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Sleepy Hollow recap: Dawn's Early Light

Betsy Ross’ original flag stands between the Witnesses and the end of the world.

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Tina Rowden/Fox

Sleepy Hollow

TV Show
Current Status:
In Season
run date:
Tom Mison, Nicole Beharie, John Cho, Katia Winter
Mystery and Thriller, Crime, Sci-fi and Fantasy

Break out your powdered wigs and call the fife and drum corps — the Revolution is back on Sleepy Hollow. Sure, ancient gods and Sumerian etchings have their place, but nothing makes this show feel more like itself than a good old supernatural twist on American history, and we’ve got as many of those tonight as there are stars and stripes. Think of Sleepy Hollow as the wall of Paul Revere’s house. Think of the twistory as an undead creature in Revolutionary garb, smashing through that wall and throwing balls of fire at your face. It’s exhilarating.

The action, as expected, kicks off with Pandora, who’s finally ready to leave the Hidden One behind. Here’s the problem: As with everything else in Pandora’s life, she needs her box to make it happen. Her husband’s powers are almost back in full, and only the box can contain them — but only the catacombs can restore the box. Crane isn’t about to make Abbie revisit the site of her year-long imprisonment unless she’s ready, but he also feels strongly that teaming up with Pandora is the right move here. Is she playing them? Even if she is, they might not have a choice. Pandora is easier to fight than a god.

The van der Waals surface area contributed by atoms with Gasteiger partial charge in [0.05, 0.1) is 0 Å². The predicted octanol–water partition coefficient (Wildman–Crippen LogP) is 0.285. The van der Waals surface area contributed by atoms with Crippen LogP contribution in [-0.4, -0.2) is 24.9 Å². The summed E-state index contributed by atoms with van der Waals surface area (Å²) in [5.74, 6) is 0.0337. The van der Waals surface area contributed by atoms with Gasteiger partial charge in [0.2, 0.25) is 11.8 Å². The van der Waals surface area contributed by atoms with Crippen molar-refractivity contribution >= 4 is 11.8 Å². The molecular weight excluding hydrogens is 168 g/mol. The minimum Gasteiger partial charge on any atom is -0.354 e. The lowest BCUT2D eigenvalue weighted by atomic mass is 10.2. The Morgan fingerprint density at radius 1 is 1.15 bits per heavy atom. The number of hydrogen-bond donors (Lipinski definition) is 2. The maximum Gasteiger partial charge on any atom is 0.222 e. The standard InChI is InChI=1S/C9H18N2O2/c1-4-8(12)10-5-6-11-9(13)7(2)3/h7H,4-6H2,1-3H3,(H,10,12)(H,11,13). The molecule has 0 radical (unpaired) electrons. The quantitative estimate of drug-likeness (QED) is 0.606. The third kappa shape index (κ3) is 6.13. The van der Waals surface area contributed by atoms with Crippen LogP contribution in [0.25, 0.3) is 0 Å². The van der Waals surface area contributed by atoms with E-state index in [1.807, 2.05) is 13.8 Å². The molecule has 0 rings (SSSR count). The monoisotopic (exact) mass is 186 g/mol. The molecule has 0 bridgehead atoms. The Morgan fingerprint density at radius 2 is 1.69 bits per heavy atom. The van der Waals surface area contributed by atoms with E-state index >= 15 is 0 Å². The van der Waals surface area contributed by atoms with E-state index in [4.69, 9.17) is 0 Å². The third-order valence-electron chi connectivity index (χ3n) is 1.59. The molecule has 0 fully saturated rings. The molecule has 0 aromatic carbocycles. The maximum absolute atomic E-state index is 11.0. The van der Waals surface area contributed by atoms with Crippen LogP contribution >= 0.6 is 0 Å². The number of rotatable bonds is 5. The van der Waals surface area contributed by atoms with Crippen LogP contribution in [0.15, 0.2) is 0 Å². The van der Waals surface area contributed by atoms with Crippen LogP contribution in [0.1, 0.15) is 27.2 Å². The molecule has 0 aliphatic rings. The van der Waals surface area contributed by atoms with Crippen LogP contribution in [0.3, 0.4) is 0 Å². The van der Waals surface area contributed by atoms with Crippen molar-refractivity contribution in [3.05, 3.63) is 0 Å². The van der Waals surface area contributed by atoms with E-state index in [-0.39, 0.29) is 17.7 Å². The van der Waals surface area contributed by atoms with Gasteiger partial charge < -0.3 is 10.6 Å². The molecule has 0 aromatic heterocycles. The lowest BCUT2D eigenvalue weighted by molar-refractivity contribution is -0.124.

If Abbie and Crane are going to find their way back to the catacombs, they’ll have to look to the one person who did it before: Betsy Ross. This week is the ultimate in Obligatory Betsy Ross Tie-Ins, but it’s so steeped in Revolutionary history that I don’t even want to call it obligatory. Is this what we’ve been building toward all season? Brace yourselves for the Totally Warranted Betsy Ross Tie-In. Betsy, as it turns out, was present for the crossing of the Delaware. Everything you know about history is a lie; Washington was actually crossing the river into another dimension, which is why he didn’t let Crane come along. Betsy got the golden ticket, but she wasn’t depicted in Leutze’s famous painting because the artist, going on an observer’s notes, assumed that everyone present was a man. Typical.

Crane identifies Betsy by her hat anyway. (Joe: “Are you sure? I mean, you’re placing a lot of weight on a hat.”) Before she joined Washington on their mission, Betsy was with Crane on the banks of the river, putting the finishing touches on the flag that would become her legacy. That legacy is more complicated than our 5th grade teachers ever knew; Betsy sewed the stars into place with the golden threads of the lyre that Orpheus used to enter the underworld. The flag was her key into the catacombs.

Crane and Abbie head to Boston to recover the flag from the Paul Revere House, but the artifact they find on display is not the original. No one tell this week’s monster that he’s got the wrong flag. According to Franklin’s journals, Washington captured a soldier who tried to desert his regiment; then, for his treason, Katrina’s coven tarred and bandaged him, transforming him into a walking skeleton with outdated fashion sense. The Eternal Soldier has been guarding Betsy’s flag ever since. When Crane gives the duplicate flag an indignant shake, the Soldier awakens, tearing through the wall of the house as Abbie and Crane hit the road.

NEXT: What so proudly we smashed with a hammer